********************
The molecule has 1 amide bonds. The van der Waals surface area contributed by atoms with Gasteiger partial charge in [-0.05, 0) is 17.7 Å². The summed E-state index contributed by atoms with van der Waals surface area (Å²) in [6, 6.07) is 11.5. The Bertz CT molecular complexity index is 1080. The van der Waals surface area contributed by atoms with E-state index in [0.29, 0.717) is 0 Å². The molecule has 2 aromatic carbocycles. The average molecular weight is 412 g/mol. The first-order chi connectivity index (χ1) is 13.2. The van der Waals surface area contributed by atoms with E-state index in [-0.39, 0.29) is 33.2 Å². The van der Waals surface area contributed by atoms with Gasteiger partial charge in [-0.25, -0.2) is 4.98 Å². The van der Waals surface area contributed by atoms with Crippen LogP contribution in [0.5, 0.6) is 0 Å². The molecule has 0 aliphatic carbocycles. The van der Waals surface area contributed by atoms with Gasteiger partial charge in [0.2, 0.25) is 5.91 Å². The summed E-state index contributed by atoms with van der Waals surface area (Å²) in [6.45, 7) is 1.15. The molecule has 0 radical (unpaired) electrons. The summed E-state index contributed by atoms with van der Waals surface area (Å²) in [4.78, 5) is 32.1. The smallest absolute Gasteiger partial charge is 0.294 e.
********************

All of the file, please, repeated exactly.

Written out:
The molecule has 1 amide bonds. The van der Waals surface area contributed by atoms with Gasteiger partial charge in [-0.05, 0) is 17.7 Å². The summed E-state index contributed by atoms with van der Waals surface area (Å²) in [6, 6.07) is 11.5. The Bertz CT molecular complexity index is 1080. The van der Waals surface area contributed by atoms with E-state index in [0.29, 0.717) is 0 Å². The molecule has 2 aromatic carbocycles. The average molecular weight is 412 g/mol. The first-order chi connectivity index (χ1) is 13.2. The van der Waals surface area contributed by atoms with E-state index in [-0.39, 0.29) is 33.2 Å². The van der Waals surface area contributed by atoms with Gasteiger partial charge in [-0.25, -0.2) is 4.98 Å². The van der Waals surface area contributed by atoms with Crippen LogP contribution in [0.5, 0.6) is 0 Å². The molecule has 0 aliphatic carbocycles. The van der Waals surface area contributed by atoms with Gasteiger partial charge in [0.2, 0.25) is 5.91 Å². The summed E-state index contributed by atoms with van der Waals surface area (Å²) in [6.45, 7) is 1.15. The molecule has 0 radical (unpaired) electrons. The summed E-state index contributed by atoms with van der Waals surface area (Å²) in [4.78, 5) is 32.1. The smallest absolute Gasteiger partial charge is 0.294 e.